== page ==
Social Nudges: Their mechanisms and justification

Tutkimustuotos: ArtikkelijulkaisuArtikkeliTieteellinenvertaisarvioitu

Kuvaus

In this paper I argue that the use of social nudges, policy interventions to induce voluntary cooperation in social dilemma situations, can be defended against two ethical objections which I call objections from coherence and autonomy. Specifically, I argue that the kind of preference change caused by social nudges is not a threat to agents’ coherent preference structure, and that there is a way in which social nudges influence behavior while respecting the agent’s capacity to reason. I base my arguments on two mechanistic explanations of social nudges, the expectation-based and frame- based accounts. As a concrete example of social nudges, I choose the “Don’t Mess With Texas” anti-littering campaign and discuss in some detail how it may have worked.
Alkuperäiskielienglanti
LehtiReview of Philosophy and Psychology
Vuosikerta6
Numero3
Sivut481-494
Sivumäärä14
ISSN1878-5158
DOI - pysyväislinkit
TilaJulkaistu - syyskuuta 2015
OKM-julkaisutyyppiA1 Alkuperäisartikkeli tieteellisessä aikakauslehdessä, vertaisarvioitu

Tieteenalat

  • 611 Filosofia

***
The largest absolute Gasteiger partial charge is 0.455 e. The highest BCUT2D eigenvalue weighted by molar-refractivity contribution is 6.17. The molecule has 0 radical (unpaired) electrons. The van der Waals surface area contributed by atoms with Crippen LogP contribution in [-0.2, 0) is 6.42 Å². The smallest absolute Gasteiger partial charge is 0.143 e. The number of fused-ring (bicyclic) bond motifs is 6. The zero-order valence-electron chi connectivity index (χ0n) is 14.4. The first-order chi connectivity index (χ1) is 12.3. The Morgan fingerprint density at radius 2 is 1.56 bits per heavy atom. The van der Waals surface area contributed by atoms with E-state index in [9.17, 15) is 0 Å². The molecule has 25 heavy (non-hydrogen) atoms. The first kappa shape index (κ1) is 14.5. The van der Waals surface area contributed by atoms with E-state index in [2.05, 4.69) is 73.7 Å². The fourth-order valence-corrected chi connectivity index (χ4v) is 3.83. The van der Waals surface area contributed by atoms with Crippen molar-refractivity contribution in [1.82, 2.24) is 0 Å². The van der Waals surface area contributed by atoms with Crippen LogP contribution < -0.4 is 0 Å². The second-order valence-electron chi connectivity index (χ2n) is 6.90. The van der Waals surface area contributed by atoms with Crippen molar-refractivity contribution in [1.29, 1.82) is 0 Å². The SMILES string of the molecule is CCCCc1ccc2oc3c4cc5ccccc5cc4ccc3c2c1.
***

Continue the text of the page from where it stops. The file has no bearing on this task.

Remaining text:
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Social Nudges : Their mechanisms and justification. / Nagatsu, Michiru.

julkaisussa: Review of Philosophy and Psychology, Vuosikerta 6, Nro 3, 09.2015, s. 481-494.

Tutkimustuotos: ArtikkelijulkaisuArtikkeliTieteellinenvertaisarvioitu

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AB - In this paper I argue that the use of social nudges, policy interventions to induce voluntary cooperation in social dilemma situations, can be defended against two ethical objections which I call objections from coherence and autonomy. Specifically, I argue that the kind of preference change caused by social nudges is not a threat to agents’ coherent preference structure, and that there is a way in which social nudges influence behavior while respecting the agent’s capacity to reason. I base my arguments on two mechanistic explanations of social nudges, the expectation-based and frame- based accounts. As a concrete example of social nudges, I choose the “Don’t Mess With Texas” anti-littering campaign and discuss in some detail how it may have worked.

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